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GG 140: The Atmosphere, the Ocean, and Environmental Change
Lecture 6
 Greenhouse Effect, Habitability
Overview
A simple model of the overall Earth’s heat budget is derived. The Earth is assumed to be in equilibrium with the input of solar radiation balanced by the output of infrared radiation emitted by the Earth’s surface. Using this model, the Earth’s surface temperature is calculated to be cooler than in reality due to the lack of an atmosphere and the greenhouse effect in the model.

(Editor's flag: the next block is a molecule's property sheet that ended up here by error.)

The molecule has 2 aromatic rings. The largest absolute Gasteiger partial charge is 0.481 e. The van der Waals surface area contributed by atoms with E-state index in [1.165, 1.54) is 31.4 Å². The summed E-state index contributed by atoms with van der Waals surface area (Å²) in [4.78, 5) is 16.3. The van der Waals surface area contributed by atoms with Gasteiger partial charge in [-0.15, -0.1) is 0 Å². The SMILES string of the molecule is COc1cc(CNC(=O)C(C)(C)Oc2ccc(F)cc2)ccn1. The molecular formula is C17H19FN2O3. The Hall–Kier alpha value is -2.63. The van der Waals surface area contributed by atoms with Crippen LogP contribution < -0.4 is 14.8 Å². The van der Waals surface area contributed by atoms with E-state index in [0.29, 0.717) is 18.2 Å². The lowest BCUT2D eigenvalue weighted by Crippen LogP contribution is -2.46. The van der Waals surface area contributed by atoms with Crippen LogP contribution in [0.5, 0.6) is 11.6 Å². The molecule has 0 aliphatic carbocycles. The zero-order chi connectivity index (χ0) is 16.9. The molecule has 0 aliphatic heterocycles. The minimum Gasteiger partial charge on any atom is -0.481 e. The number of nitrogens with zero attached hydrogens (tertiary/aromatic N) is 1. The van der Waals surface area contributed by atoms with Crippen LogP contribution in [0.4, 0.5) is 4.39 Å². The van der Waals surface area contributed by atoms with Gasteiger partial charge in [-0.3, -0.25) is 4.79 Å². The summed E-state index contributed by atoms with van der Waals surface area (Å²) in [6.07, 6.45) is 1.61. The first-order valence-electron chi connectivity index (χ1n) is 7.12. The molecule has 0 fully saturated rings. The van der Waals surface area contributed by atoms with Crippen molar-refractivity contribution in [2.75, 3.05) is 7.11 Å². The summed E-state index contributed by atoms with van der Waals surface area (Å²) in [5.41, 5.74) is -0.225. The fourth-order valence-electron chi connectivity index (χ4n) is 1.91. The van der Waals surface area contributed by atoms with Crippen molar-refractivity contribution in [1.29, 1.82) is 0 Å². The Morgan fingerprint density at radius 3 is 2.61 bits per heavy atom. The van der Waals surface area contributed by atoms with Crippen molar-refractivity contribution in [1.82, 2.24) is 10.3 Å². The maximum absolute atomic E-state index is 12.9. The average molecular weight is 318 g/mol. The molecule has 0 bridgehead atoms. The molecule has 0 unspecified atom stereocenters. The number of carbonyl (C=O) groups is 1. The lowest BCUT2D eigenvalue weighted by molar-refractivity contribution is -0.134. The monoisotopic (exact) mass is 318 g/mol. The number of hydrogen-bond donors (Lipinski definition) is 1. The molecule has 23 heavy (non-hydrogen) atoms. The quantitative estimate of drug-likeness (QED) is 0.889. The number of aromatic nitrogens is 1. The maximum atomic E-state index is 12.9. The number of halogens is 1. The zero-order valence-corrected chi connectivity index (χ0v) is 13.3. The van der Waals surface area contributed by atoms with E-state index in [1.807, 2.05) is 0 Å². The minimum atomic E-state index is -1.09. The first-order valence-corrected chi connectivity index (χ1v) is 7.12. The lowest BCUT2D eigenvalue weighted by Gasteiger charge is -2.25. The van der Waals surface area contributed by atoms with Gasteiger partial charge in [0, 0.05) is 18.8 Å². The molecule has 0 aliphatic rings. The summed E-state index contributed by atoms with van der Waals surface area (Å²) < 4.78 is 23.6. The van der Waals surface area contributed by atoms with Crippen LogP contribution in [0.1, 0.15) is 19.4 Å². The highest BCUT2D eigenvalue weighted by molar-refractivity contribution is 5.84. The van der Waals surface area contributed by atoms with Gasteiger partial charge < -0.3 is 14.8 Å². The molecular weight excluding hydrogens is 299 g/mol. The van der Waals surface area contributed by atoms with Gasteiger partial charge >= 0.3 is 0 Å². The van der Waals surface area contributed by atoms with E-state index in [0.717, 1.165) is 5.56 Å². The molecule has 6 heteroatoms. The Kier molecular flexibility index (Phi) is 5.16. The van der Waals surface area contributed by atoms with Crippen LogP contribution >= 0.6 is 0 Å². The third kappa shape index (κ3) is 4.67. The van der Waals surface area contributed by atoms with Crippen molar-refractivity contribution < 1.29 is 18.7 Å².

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htmlThe Atmosphere, the Ocean, and Environmental ChangeGG 140  Lecture 6  Greenhouse Effect, HabitabilityChapter 1: Earth Energy Balance [00:00:00] Professor Ron Smith: So last time, upstairs, we did this systems experiment where we had a tank of water. We tried to analyze it and its three components–the reservoir, the input, and the output. We talked about things like steady state balance, transient response to changes in the input and the output. We derived a little mathematical relationship describing how the outflow depends on the depth of the water. We put those equations together, we came up with a prediction of what the equilibrium water level would be for various values of flow inputs. It worked out pretty well. We got fairly good quantitative agreement on that. Are there any questions on any of that? So that’s basic system analysis. We’re going to apply that idea today to the energy budget of the Earth. And we’ll be applying it later in the course to other simple systems relating to the Earth. In this one, the input is going to be the solar radiation. Sometimes it’s called insolation, with an o, not insulation, but insolation. That’s the rate at which solar energy is approaching and then finally being absorbed by the Earth. The loss is going to be the infrared radiation to space. We’ll talk about the laws that govern that today. And the heat storage will be not the whole Earth, because it takes too long for heat to conduct in and out of a whole Earth–millions, if not hundreds of millions of years. So really the system we’re talking about is just the skin of the Earth, the first few meters. In the ocean, the first five kilometers or so. The part that is responsive to the heat that’s being put in and taken out. So we will have a reservoir. We’ll have inputs, we’ll have outputs. Now, there’s one input we’re going to neglect. There is some heat in the deep interior of the Earth that comes from the decay of uranium that makes the interior of the Earth quite hot. And that heat can leak out to the surface of the Earth. That’s called geothermal heat. That can be important for certain subjects, but for climate studies that is negligible. That’s only a few–a tiny fraction of a watt per square meter that reaches the Earth’s surface from the interior. And we’ll see, these fluxes are orders of magnitude larger than that. So we’re going to neglect geothermal radiation–geothermal heat from the interior. We’re also going to assume that the Earth has a uniform temperature. That’s not a great assumption, but in the beginning we’re going to just try to find a formula that describes the average temperature of the Earth. Later on we’ll be dealing with the pole to equator temperature gradients. But for now, the Earth will have a single temperature today. And of course, we’re going to assume steady state. So we’re going to use the kind of formulation we did with the water tank where we understand the inputs and outputs. Sometimes they’ll be out of balance, but we’re going to make the assumption they’ll be in balance and use that to solve for certain properties of the system. Chapter 2: Black Body Radiation – Wien’s Law and StephanBoltzmann Law [00:03:34] So that’s the goal today, but before I do that I’ve got to talk to you about the fundamental laws of radiation. Now, I mentioned this the other day when we were talking about the stratosphere and the thermosphere. If you have an object like anything in this room, or the Sun, or any object at all, and you plot the emitted radiation as a function of wavelengths–I’ll use the Greek letter lambda (λ) to represent wavelength. That’s the distance from the crest to crest of the wave. It looks something like this. I’m going to draw a bunch of curves for different temperatures. These are called black body curves. It’s also referred to sometimes as the Planck Function. So if you’ve got a book on physics, look up black body or look up the Planck Function and read what it says about this. Now, this would be for a cooler temperature. This would be for some intermediate temperature. And this would be for a high temperature. So for example, this might be the surface of the Earth with the temperature at 288 Kelvin. This might be for the surface of the Sun with the temperature of 6,000 degrees Kelvin. Notice two things about this. When you make the temperature greater, of course, you’re increasing the amount of radiation that’s coming out at every wavelength. Every wavelength the intensity of the emitted radiation increases with temperature. As does the integral under the curve. The total sum of all the radiation is the area under each of these curves. That total increases as well. Furthermore, notice that the peak of the curve shifts with temperature. It’s there for the cooler temperature, there for the intermediate temperature, and there for the higher temperature. So the color, if you like, the color of the radiation changes as the temperature of the object changes. Now, there are names for these particular aspects of the radiation law. The shift in the peak is referred to as Wien’s Law. And it’s given as by the following formula. Lambda max is equal to a constant divided by the temperature expressed in Kelvins. And this lambda is going to be in units of microns. A micron is 10^{6} meters. Before I compute an example of that, let me just remind you of the electromagnetic spectrum for a second. Wavelength increasing to the right. There’s a range we call the visible part of the spectrum that runs from 0.4 to 0.7 microns. The human eye is sensitive to those waves. Then, as we spoke about last time, the ultraviolet is over here, and the infrared is over there. Microwave is further over, and then radio waves are further over to the right, and Xrays are here. So just to remind you, you might want to remember 0.4 and 0.7 as the range of the visible part of the spectrum. Now, let’s do a calculation here. For the Sun, the surface of the Sun is approximately 6,000 Kelvin. If I plug into that formula to get lambda max, it’s going to be 2897 over 6,000. That’s approximately 0.48 microns. I’ll write it here as μm, micrometers. And that is going to lie right about there, roughly in the middle of the visible range of the spectrum. That’s kind of interesting, and you might want to think is that just an accident? I’ll say more about that later. But make a little question mark there. Why does it happen–yeah? Student: What is the 6,000 again? Professor Ron Smith: The surface temperature of the Sun. Is it just an accident? That’s my question to you for thought. Is it just an accident that the Sun’s peak radiation happens to fall in the human range of high sensitivity? Interesting question. Let’s do the same thing for Earth. Typical temperature for Earth is about 288 Kelvin. Lambda max then is 2897 over 288. That’s an easy one to do. That’s approximately 10 microns. That is way out–no, that’s in the infrared. Let me not exaggerate this. That is somewhere–this is kind of a log scale I’ve got here. That’s in the infrared part of the spectrum, the socalled thermal infrared. Question? Student: Is that the surface temperature? Professor Ron Smith: This is the surface temperature of the Earth, 288 Kelvin. We’ve used it before. It’s 15 degrees Celsius–it’s like the temperature in this room. Maybe we’re a few degrees warmer than that, but this is a typical Earthtype temperature. So this makes a big difference. This means that the radiation coming from the Sun is in one wavelength. And the radiation emitted by the Earth is quite a different wavelength altogether. So remember that. That’s going to be a key for understanding the greenhouse effect. The other law that arises from this is called the StefanBoltzmann Law. And it relates to the total power, the area under the curve, power per unit area of an object–an object emitting–is given by a constant–I’ll use a Greek letter sigma for that–times the temperature to the fourth power. This constant is the StefanBoltzmann constant. It’s derived in physics classes from first principles. And the value is 5.735 times 10^{8} watts per meter squared per Kelvins to the fourth power. You could look it up. You can Google it. If you ever forget it, you can find it very easily. It’s a very famous physical constant, the StefanBoltzmann constant. It will never be any problem with knowing what that value is. Now before we go any further, let’s see if these two laws make any sense. The StefanBoltzmann law that says that the total power goes like the fourth power of the temperature. If I were to double the temperature, the power would go up by a factor of not two, not four, not eight, but 16. So you’d increase the power by a factor of 16 by doubling the temperature. Very powerful sensitivity to temperature. And then Wein’s law that says that the wavelength goes inversely. The wavelength of maximum radiation goes inversely with the temperature. The higher the temperature, the shorter is the wavelength that’s being strongly emitted. Now, I’ve got this little light bulb over here. And I’m just going to hit some lights. I’ve got a variable transformer, and I’ve got a light bulb that has no frost on the glass, so you can see the filament in there. I can change the temperature of the filament by how much electrical current I pass through it. So when, of course, it’s at room temperature like that, it’s radiating a little bit, but it’s radiating at wavelengths in the infrared for which the eye is not sensitive. Then as I gradually increase the temperature, you can begin to see it there. There’s a little bit now in the visible part of the spectrum, but it’s red. Remember that diagram–I should have put–let me just back up and get that up here for a second. On this end of the spectrum is the red, and this is the blue. So originally the wavelength being emitted is here, now it begins to move over. As I increase the temperature you begin to see some red. Then as I continue to move it over, at some point you’ll be seeing equal amounts in all of the—in all the parts of the visible spectrum. So there it’s becoming white. Because that peak has moved over, centered on the visible part of the spectrum. Notice it’s also very much brighter. So with this one little device, we are looking at both the StefanBoltzmann law and Wien’s law. They’re both illustrated by this little experiment. Any questions on that? So all I’m doing is changing the temperature of the filament and what I’m seeing is an increase in power and a shift in the wavelength from the red into the center of the visible part of the spectrum. Yes, question. Student: Why does it appear to turn white when it does, directly after going to yellow? Professor Ron Smith: Well remember, think of this peak sliding over. So first you see only the red, then you begin to see some red and some green is in the middle. That’s going to give you yellow when you get the red and the green together. Then finally, when you get an equal set of all red, green and blue, that looks white. So white light, as Newton figured out, is the sum, an equal sum of all the visible parts of the spectrum. So we’re just seeing that happen as we shift that peak over and center it on the visible part of the spectrum. Yes. Student: Does the StefanBoltzmann Law give brightness or power? What is power?? Professor Ron Smith: Power is the emitted power, it’s the power in that radiation. It’s the rate at which energy is being sent from the object out into space with electromagnetic radiation. You can think of as brightness if you like, but brightness usually refers to how something is perceived by the human eye, and that’s not our context here. Our context here is an energy budget. How much energy is being lost. So I’m going to use the word power there instead of brightness. Anything else on this? Chapter 3: Infrared Emission [00:16:05] Well now I think we’re ready to do–oh, well there is one other thing maybe we should do while we remember. Some of you may not even believe me when I tell you that all the objects in this room are emitting. They’re just not emitting at a wavelength that the human eye can see. What do you see? You see light reflecting off various objects. That’s not what I’m talking about here. Objects yes, objects can reflect light coming from light bulbs and so on. But I’m talking about the emission of radiation. That’s a different process than reflection. So this is just an infrared thermometer. It’s not much different than the one you use to take your own temperature or the temperature of a child. It measures the temperature of an object by measuring the intensity of the radiation that’s being emitted. So it measures emitted radiation. Then from this curve, it figures out what the temperature must have been in order to radiate that intensely. So when I look at this table–by the way, I have to warn you of something. There is a little laser in there. See the red dot? But that’s just to help you aim it. It doesn’t play any role in the measurement whatsoever. It just aims so you know what object it is that you’re aiming at. But please don’t aim this in your eye. So anyway, the temperature of this table is 24 Celsius. Temperature of my hand is 30 Celsius. Try it yourself. I’ll pass that around. Anyway, that little gadget is a perfect illustration of the physical process I’m talking about. It’s an object emitting radiation in proportion to its temperature–in proportion to its temperature. Higher temperature, more radiation is being emitted. Chapter 4: Simple Model of Earth’s Energy Balance [00:18:08] Now I think we’re ready to do the main part of the derivation. I’m going to redraw the Earth here a little smaller. We’re going to assume that the Sun’s radiation–radiant beams are coming in parallel to each other. Because the Sun is so far away from us, we can assume that those rays are actually parallel by the time they reach the Earth. Therefore, they’re going to hit the Earth and cast a shadow out into outer space behind the Earth. The radiation that’s missing there is going to be the radiation that hits the Earth. Now, the reason I’m saying it that way is that you might be a little bit confused because this Earth’s surface is a sphere, and some of the radiation is hitting it in a normal direction, some of it is hitting it in a oblique direction. For the moment, I don’t care about that. I just want to know the total amount of radiation that hits the object independent of where it hits and what angle it hits. The easiest way to do that is just to imagine that the Earth is casting a shadow and has removed that amount of radiation from the beam. So the solar constant, the intensity of the radiation from the Sun at the orbital position of the Earth is about 1,380 watts per square meter. In other words, if you go outside the atmosphere facing the Sun and draw a square meter, there’s 1,380 watts of radiant energy passing through that square meter. If you had two square meters, it would be twice that value. So that’s on a per unit area basis. The area of this shadow then is just a circle. It’s πr^{2} where r is the radius of the planet. So the intercepted radiation is given by the product of Sπr^{2}. S is a solar constant, πr^{2} is the intercepted area. I want to illustrate that for a second. I’m going to hit the lights again here. I just have a source of light that’s nearly parallel and I have my globe here. Now the Earth is spinning on its axis of course, and its tilt may change with the seasons, but basically it’s casting a shadow as you see there. That shadow is just related to the projected area of this sphere, which is πr^{2}, the area of a circle. So that’s all I’ve done here is just to compute the total radiation hitting that globe by using the idea of casting a shadow. Questions on that? Pretty simple idea. Now, some of that radiation, however, is going to be reflected. And we define here something called the albedo. Albedo is the average reflectivity of a planet. It can be expressed as a decimal or as a percent. I’ll give you a number for Earth. For planet Earth the albedo is approximately 0.33, or you could call that 33%. Approximately 33% of the radiation that hits the Earth reflects off. And because that heat then doesn’t really enter the Earth, doesn’t really add energy to the Earth, we’re going to drop that off. So that was the intercepted radiation. The absorbed radiation then is Sπr^{2} times 1 minus the albedo. If 33% is reflected, well then, 67% is absorbed. That’s the 1 minus the albedo. It’s the other part. The amount reflected is Sπr^{2}A, and the part absorbed is Sπr^{2}(1A). So we’ve just partitioned that radiation, the part that is absorbed and the part that is reflected. Now, let’s try to compute what the emitted radiation is. We’re going to assume that the surface of the earth is a black body. It emits according to the StefanBoltzmann law. So we have to get the area–remember, this is per unit area–we need to find the area that is emitting. The area that is emitting is not the projected area of the sphere. It’s the actual area of a sphere. What is the expression for the surface area of a sphere? Anybody remember? Student: 4πr^{2}?. Professor Ron Smith: 4πr^{2}, right. So the area we’re talking about here is 4πr^{2}, and so the emitted radiation then is going to be 4πr^{2}σT^{4} using the StefanBoltzmann law. Questions so far? Yes. Student: For the surface area thing, we’re including the entire Earth, even though the Sun’s only shining on half of it? Professor Ron Smith: That’s right. That’s right. Remember, I’ve assumed here that the Earth has a uniform temperature, and since the emission depends only on the temperature, we’re going to use the entire surface of the Earth. After all, even in the real world, when expressed in Kelvins, that temperature is not so different. This might be 310 Kelvin, this might be 250 Kelvin, but out of a range of 300, so that’s not a huge difference. So this is not a huge problem. It’s not great, but it’s not a huge problem, the assumption of uniform temperature. Chapter 5: Equilibrium Calculations of Earth’s Energy Budget [00:25:51] Well, I think you know what I’m going to do now because of what I did in the tank experiment. I have laws that govern the input and the output, and I’m going to assume steady state and see what kind of a–how does a system come into equilibrium? So I’m making the steady state assumption. Simply, all I have to do is balance the emitted radiation, which has units, by the way, of watts with the intercepted or the absorbed radiation, which has units of watts. So I will simply equate those two. I’m going to write Sπr^{2}(1A) is now equal to, this is the statement of steady state, 4πr^{2}σT^{4} . That’s the profound and very useful step. And I could then go the next step and solve mathematically for the temperature of the planet. So let me do that. First of all, notice that the πr^{2} are going to cancel out from both sides of the equation. In other words, the result is not going to depend on the radius of the planet. Why is that? Well, the larger the planet is, the more radiation it receives from the Sun, but the more effectively it radiates to space. And those two things exactly cancel out. So there’s no direct impact of the size of the planet. Notice that four remains, however. That important difference between the projected area of a sphere and the surface area of the sphere, that stays in our calculation. Now let me bring T^{4} over here on the lefthand side. That’s going to be S(1A)/4σ. Have I done that right? Divide through by 4σ. Then the final step would be to take the fourth root of that equation. So I’m going to write it as T=[(1A)/4σ]^{1/4}. That is a prediction based on some simple laws of physics for how hot each temperature in the solar–each planet in the solar system will be. You need to know the solar constant for that planet, and of course, the further away from the Sun you are, the smaller will be that value. You need to know the albedo of the planet, how much radiation does it reflect. And then you need to know the StefanBoltzmann constant, but that’s a universal constant so that doesn’t change from planet to planet. Student: And the sigma is the StefanBoltzmann– Professor Ron Smith: So let’s put some numbers in here for Earth. What am I using for solar constant? 1,380. The albedo for Earth is 0.33. This is a formula for which you’re going to want to check the units. I haven’t put the units up here, but you should do that to be sure all the units are going to work out. That should be just in Kelvins. So when you do all the unit crossings out, you should get something just in units of Kelvin. Leave an inch in your notes to check on that. I worked this out and that’s about 252 Kelvins, predicted temperature for Earth. Questions on that calculation? Remember all the assumptions that went into it. These, as well as assuming that the Earth emits like a black body, because we used that. Now, if you convert that to Celsius, that’s minus 21 degrees Celsius. That’s a little too cold, right? Remember, the actual temperature for Earth is something around 288 Kelvin, which is about 15 degrees Celsius. Now if you look at this in the Celsius–in the Kelvin scale, 252 versus 288, that seems like a pretty good estimate. It’s only off by 10% or 15%, something like that. But if you look at it in terms of Celsius, it looks like a bad approximation. Why is that? Because remember, the Celsius scale–zero on the Celsius scale is based at the freezing point for water. Whether water is frozen or not is a big deal for us on Earth. So this prediction with the assumptions I made indicates the earth would be in a permanently frozen state. All the water on it would be frozen, whereas this would say most of the water’s going to be in the liquid state. So it’s a big deal to think of it in terms of Celsius or in terms of water, but it’s not such a bad approximation if you think of it in terms of absolute temperature. Now what do you think is the reason for the error? Where have I gone wrong with this calculation? Anybody in the back? Yeah. Student: You’re assuming no geothermal heat?. Professor Ron Smith: No. I did make that assumption, but it turns out that that’s a very good assumption. So that’s not the problem. Yes. Student: Are you assuming that it’s like a black body?. Professor Ron Smith: Yeah. What’s the catch word there? So yeah, the greenhouse effect. So the planet has an atmosphere. I’ve neglected the atmosphere here. What the atmosphere does on our planet and others is that when the radiation is emitted from the Earth’s surface, instead of letting all of that escape, it stops some of it, it absorbs it, and sends some of it back to Earth again. It’s as if that object is not able to radiate with its full black body potential. Something’s holding that heat in, and it’s the greenhouse gases in the atmosphere. So obviously, we’re going to be coming back to this time and time again in the course. But this important discrepancy is largely due to our neglect of the atmosphere, that is to say our neglect of the greenhouse effect. Chapter 6: Greenhouse Effect in Earth’s Atmosphere [00:33:29] Let me give a very brief description of how the greenhouse effect works on planet Earth. And then we’ll take a quick look at some other planets to see if other planets have a greenhouse effect as well. So once again, this is wavelength versus intensity of radiation emitted. For Earth’s temperature, the curve looks something like that. For the Sun’s temperature it looks something like that. We’ve already talked about this shift in the wavelength of maximum emission. But let me put underneath this some of the absorptive properties of the Earth’s atmosphere. On the same wavelength scale, I’m going to draw here the percent absorbed as radiation tries to pass through the atmosphere. In other words, I’m looking at a segment of the atmosphere and imagining radiation is either coming in and trying to penetrate to the Earth’s surface, or it’s trying to get out and escape. Either one, it doesn’t matter what direction it’s moving, but some fraction of the radiation’s going to be absorbed as it tries to pass through the atmosphere. That’s the fraction I’m going to plot on the yaxis here. Now, the visible part of the spectrum is about here. Let’s call that the visible part. I’m going to need these guidelines to help me be accurate. Here’s 100%. Basically, this absorption curve looks something like this. I’m just making some random wiggles here. There are a few areas that are nearly transparent in the wavelength spectrum. And then you get to the radio waves and it comes way down. So this is very schematic. I haven’t meant to be quantitative on this. The point is that most of the Sun’s radiation falls in a part of the spectrum for which the Earth’s atmosphere is transparent. When this percent absorption is low, that means the atmosphere is transparent. On the other hand, when the Earth tries to radiate back out to space, because it’s cooler, it radiates at a longer wavelength. That wavelength tends to fall in a region where there’s a lot of atmospheric absorption. The atmosphere is almost opaque at those longer wavelengths. So it’s a bit like a oneway valve. I don’t like that analogy, but let me say it and then correct it. It’s really like a oneway valve. The radiation coming from the Sun can pass through the atmosphere and heat the Earth. Now I’m neglecting the little bit that’s ultraviolet that heats the stratosphere, a little bit of the Xrays that heats the thermosphere. The bulk of the radiation comes right on through and hits the surface of the Earth. But when the Earth tries to radiate out to space, most of that radiation is absorbed and it has to be reemitted before it can finally escape from the planet. Now, I don’t like the term oneway valve because that implies that it makes a difference what direction the radiation is moving in, and that’s not the point at all. The point is that these are at two different wavelengths. Absorption doesn’t depend on what direction the photons are moving, but it does depend on their wavelength. So the short wavelength can penetrate, the longer wavelengths cannot. And that’s the origin, or that’s the physics behind the greenhouse effect. Yes. Student: Does it enter the atmosphere and then–? Professor Ron Smith: Enter and penetrate through. When I say penetrate– Student: And hit the surface?. Professor Ron Smith: That’s right. So this radiation will come through all the way to the Earth’s surface. There it will be absorbed. It’ll heat the Earth’s surface and then that heat will come back up and heat the atmosphere and so on. But the point is it gets all the way through the atmosphere without being absorbed. It isn’t until it hits the Earth’s surface that it gets absorbed. Thanks for that clarification. This is the atmosphere only I’m talking about. All those radiations, of course, cannot penetrate into the Earth. They’re absorbed immediately when they hit the Earth’s surface. Yes. Student: So you’re saying that the longer wavelengths–? Professor Ron Smith: Cannot penetrate through the atmosphere. Student: So they don’t go through–do they get into the atmosphere? Professor Ron Smith: They do. They get part way–for example, this happens to be radiation trying to get out, because it’s the longer stuff. So let’s just imagine for a moment, you’ve got the Earth’s surface radiating at, say, 10 microns, wavelength of 10 microns. It’ll penetrate up a few hundred meters or maybe even a kilometer into the atmosphere, but it’ll get absorbed. It’ll heat the air there, the air will then reradiate some up and some down. And some of the down will come all the way back and add a source of heat to the surface. So the fact that–I’m not saying it can’t penetrate a little bit. It’ll penetrate on average tens, hundreds, maybe even a few thousand meters, but it won’t get all the way out for the most part. That’s not 100%. Some will get out, but most will not. There are few special parts of the spectrum that are transparent, even to these longer waves, and we refer to those as windows. For example, the most famous one, the socalled infrared window is from 8 to 12 microns. It’s a fairly narrow window. It’s only 4 microns in width. And out there that’s not very much. But there, that particular wavelength can penetrate through. And this gadget, by the way, you might ask why does this work? If there’s such a thing as atmospheric absorption, then how come the radiation emitted from the surface hasn’t been absorbed before it gets to the instrument? This instrument is designed to work in that particular window. But it’s a narrow window, and I had to use special optics to get it just to work in that window. So be careful, the atmosphere is not opaque to every wavelength, but to most wavelengths out in the infrared part of the spectrum. Any questions there? Chapter 7: Energy Budgets for Other Planets [00:40:39] I think I have time to put up a small table. I’m going to keep this final formula here because that’s the one that I used to construct the table. Planet, albedo, predicted temperature, and the actual temperature, and something about the atmosphere of the planet. Venus, Earth, and Mars. We’ll just do those three Earthlike planets. The albedo for these planets are 0.71, 0.33, and 0.17. Venus is a very bright planet, if you look at in the sky. It’s very often the brightest object in the sky because it reflects radiation so strongly. We see that represented by that high albedo number there. The Earth we’ve already spoken about. Some of that reflectivity comes from the clouds in our atmosphere, which are quite bright. Mars is a rather dark planet, Mars with an s, because there are very few clouds in its atmosphere. So it’s only the surface itself that we’re dealing with when we’re computing the albedo. When I put the–I haven’t written the solar constant. Remember, S is different for each of these planets as well, but when I put the appropriate S in there and use that albedo, here’s what I get from this formula. I get 244, 252–we’ve done that one–and 216. And here’s the actual. The actual observed surface temperature for these planets. Mars is pretty good. We predict 216, the actual is 230. There is a little bit of a greenhouse effect on Mars, but it’s not terribly strong. The Earth we’ve already spoken about. That’s a pretty big difference when you express it in Celsius and think about the properties of water. But look at Venus. We are not even close. Not even in a Kelvin scale does that look like a reasonable estimate. That’s because Venus has the granddaddy of all greenhouse effects. That huge difference is due to the effect of Venus’s atmosphere trapping infrared radiation as it tries to leave the surface. Let me just mention here, Venus has a massive CO_{2} atmosphere. Earth has a moderate intensity, mostly air, but with some greenhouse gases like H_{2}0, CO_{2}, et cetera. I have to erase this now. And Mars has a thin CO_{2} atmosphere. CO_{2} is a greenhouse gas, but because the atmosphere of Mars is so thin, the greenhouse effect is not particularly strong on Mars. So there we have it. We have the fact that the greenhouse effect is–occurs on all planets that have atmospheres. It tends to make the planet’s surface temperature warmer than it would otherwise be. The physics of it has to do with radiation being able to penetrate through the atmosphere. The Sun’s radiation versus the radiation that’s emitted by the planet. Then it depends on the nature of the atmosphere how much of a greenhouse gas you’re going to have. CO_{2}’s a greenhouse gas. The surface pressure on Venus is something like 60 times that of Earth. Has a very massive atmosphere, and it’s almost all CO_{2}. You can just imagine you’re going to–kind of like the worst possible scenario for having a very strong greenhouse gas. Not only is there a lot of it, but almost all of it is an absorbing gas. Chapter 8: What is a Greenhouse Gas? [00:45:24] I have to say a few words–I think I can squeeze it in–about what is a greenhouse gas because I use that term loosely now. It needs to be defined. It’s basically a gas that can absorb and emit infrared radiation. What determines whether a gas can do that is its molecular structure. So for example, an Argon atom just by itself, because it’s only a single point mass, it cannot rotate, it can’t vibrate, it can just move around. And by moving around, it doesn’t radiate any energy. Nitrogen, N_{2}, two point masses held by a chemical bond. It can rotate, it can vibrate, but because it’s a symmetric molecule, it’s electrical charge distribution is symmetric and it has no dipole moment. A dipole moment is a separation of charges. If I’ve got a positive and a negative charge and they’ve been moved apart, then we say that object has a dipole moment. But you need to break symmetry in the molecule before you can have a dipole moment, and nitrogen is a perfectly symmetric molecule. Nitrogen, nitrogen, symmetry, no dipole moment. Oxygen, same problem, right? Perfectly symmetric molecule, no dipole moment. Look at this. The primary constituents of our atmosphere, nitrogen first, oxygen second, Argon third, none of them have a dipole moment, none of them can absorb or emit infrared radiation. These are not greenhouse gases. It doesn’t matter much how much of these you have. What are the greenhouse gases then? Well CO_{2}, which has a structure like this. That’s a greenhouse gas. Why, do you say? It looks symmetric, doesn’t it? But it can vibrate. If that carbon vibrates to the left and that oxygen vibrates to the right, suddenly I’ve broken symmetry. And I can have a dipole moment, and that will absorb and emit infrared radiation. What about water vapor? H_{2}O. Oxygen, two hydrogens. Well, that’s symmetric, isn’t it? Well no, not about that axis. It’s not symmetric about that axis. So it’ll have a dipole moment. And it will absorb and emit radiation. So see, the distinction I want to make here is between gases that are so simple in their structure that they can never, no matter what they do, they can’t generate a dipole moment, they can’t get a charge separation. Remember, when you’re talking on your cell phone, you’re transmitting radiation. There’s an antenna in there that’s creating a dipole moment–positive, negative, positive, negative, positive, negative, and that is what is emitting the radiation. When you’re listening, the same thing is happening. That radiation is coming to you. It’s being captured by the antenna in the cell phone with a dipole moment. So it’s exactly the same physics. In all cases, you have to have an oscillating dipole moment if you want to absorb or emit radiation. Air cannot do it, but these greenhouse gases can. We’re out of time, but we’ll pick up on the theme next meeting. [end of transcript] Back to Top